Taurus-Littrow Valley (Apollo 17 site formation name)

Lat: 20.0°N, Long: 31.0°E, Diam: 30 km, Depth: km, Rükl: 25
external image normal_Apollo_17_Taurus-Littrow_Valley_AS17-M-0794_LTVT.JPG
AS17-M-0794 Taurus-Littrow Valley is the mare area in the center of the frame.

Images

LPOD Photo Gallery Lunar Orbiter Images Apollo Images
  • There are four "forgotten" Hasselblads of the Taurus-Littrow valley, photographed one orbit before the landing of Apollo 17's LM Challenger: AS17-147-22464, 22465, 22466, and 22467. The last one of those four (AS17-147-22467) was included on pages 292-293 of the splendid article Exploring Taurus-Littrow by Harrison H. Schmitt. Research: - DannyCaes DannyCaes Nov 28, 2007
  • Hubble Space Telescope image of Taurus-Littrow Valley

Maps

(LAC zone 43D4) LAC map Geologic map LTO map Topophotomap 43D1/S1

Description


Description: Wikipedia

Taurus-Littrow Valley

Additional Information


Nomenclature

  • Astronaut-named feature, Apollo 17 site.
  • The Landing Site Name "Taurus-Littrow Valley" is also plotted on Site Traverses chart 43D1S2.
  • The largest one of the small craterlets on the floor of the Taurus-Littrow Valley was unofficially called MOCR, this during the mission of Apollo 17 in december 1972 (MOCR was NASA's abbreviation for Mission Operations Control Room). Perhaps it's possible to observe that craterlet through powerful telescopes. As seen from Apollo 17's Stations 6, 7, and 8 on the slopes of the North Massif and the Sculptured Hills, the MOCR crater should have been visible in front of the East Massif (the northern part of Mons Vitruvius). It's interesting to try to detect this crater on the surface photographs of the East Massif (made from Stations 6, 7, 8). Unfortunately, these photographs were made during EVA-3, when the sun was already too high in the sky (illuminating the whole of the MOCR crater's inner slopes, thus: no shadows).- DannyCaes DannyCaes Feb 24, 2013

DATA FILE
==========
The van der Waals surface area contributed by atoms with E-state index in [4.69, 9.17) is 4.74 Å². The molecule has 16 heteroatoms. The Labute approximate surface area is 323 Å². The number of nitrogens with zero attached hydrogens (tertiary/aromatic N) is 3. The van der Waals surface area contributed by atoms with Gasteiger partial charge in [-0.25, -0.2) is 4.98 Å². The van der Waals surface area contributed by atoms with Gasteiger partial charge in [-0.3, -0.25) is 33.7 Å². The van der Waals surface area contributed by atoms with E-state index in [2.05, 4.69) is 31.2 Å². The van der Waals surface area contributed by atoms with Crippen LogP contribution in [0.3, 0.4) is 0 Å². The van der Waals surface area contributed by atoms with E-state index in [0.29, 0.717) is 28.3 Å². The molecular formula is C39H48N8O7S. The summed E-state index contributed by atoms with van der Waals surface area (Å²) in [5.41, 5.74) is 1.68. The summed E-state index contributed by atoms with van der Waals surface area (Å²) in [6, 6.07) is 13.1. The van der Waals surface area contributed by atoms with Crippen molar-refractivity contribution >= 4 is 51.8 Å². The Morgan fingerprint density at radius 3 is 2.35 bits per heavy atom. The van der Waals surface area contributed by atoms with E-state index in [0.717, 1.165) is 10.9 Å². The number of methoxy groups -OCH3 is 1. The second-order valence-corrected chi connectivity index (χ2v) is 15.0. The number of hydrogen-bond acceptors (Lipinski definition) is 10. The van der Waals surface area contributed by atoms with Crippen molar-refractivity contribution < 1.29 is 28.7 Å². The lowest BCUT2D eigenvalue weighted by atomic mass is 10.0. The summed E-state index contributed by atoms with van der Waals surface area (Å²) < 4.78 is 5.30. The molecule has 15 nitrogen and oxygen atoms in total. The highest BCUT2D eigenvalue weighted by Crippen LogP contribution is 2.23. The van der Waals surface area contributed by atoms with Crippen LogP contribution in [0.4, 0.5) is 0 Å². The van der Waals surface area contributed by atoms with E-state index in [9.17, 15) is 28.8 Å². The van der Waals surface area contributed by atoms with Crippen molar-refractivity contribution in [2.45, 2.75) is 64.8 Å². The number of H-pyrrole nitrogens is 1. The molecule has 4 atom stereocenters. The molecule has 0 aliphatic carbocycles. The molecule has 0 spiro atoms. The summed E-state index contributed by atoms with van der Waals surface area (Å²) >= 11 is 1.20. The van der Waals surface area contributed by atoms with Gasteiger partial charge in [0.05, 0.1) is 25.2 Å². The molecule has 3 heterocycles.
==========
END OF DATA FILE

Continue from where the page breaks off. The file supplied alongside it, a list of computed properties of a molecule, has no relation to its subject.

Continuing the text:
• Eastern pass: an unofficial name for the pass between the Sculptured Hills and the East Massif (the northern part of Mons Vitruvius). The Eastern pass was frequently photographed during the mission of Apollo 17. Unfortunately, the sun's low altitude during the first part of Apollo 17's surface excursions prevented a good view of the mountains to the east of the Eastern Pass.- DannyCaes DannyCaes Feb 24, 2013

LPOD Articles


Bibliography

  • Reed, V. S. & E. W. Wolfe (1975) Origin of the Taurus-Littrow massifs. Proc. Lunar Planet. Sci. Conf. 6th, pp. 2443-2461.
  • Schmitt, Harrison H. Exploring Taurus-Littrow, National Geographic, September 1973.



This page has been edited 12 times. The last modification was made by - DannyCaes DannyCaes on Apr 13, 2017 1:52 am - afx3u2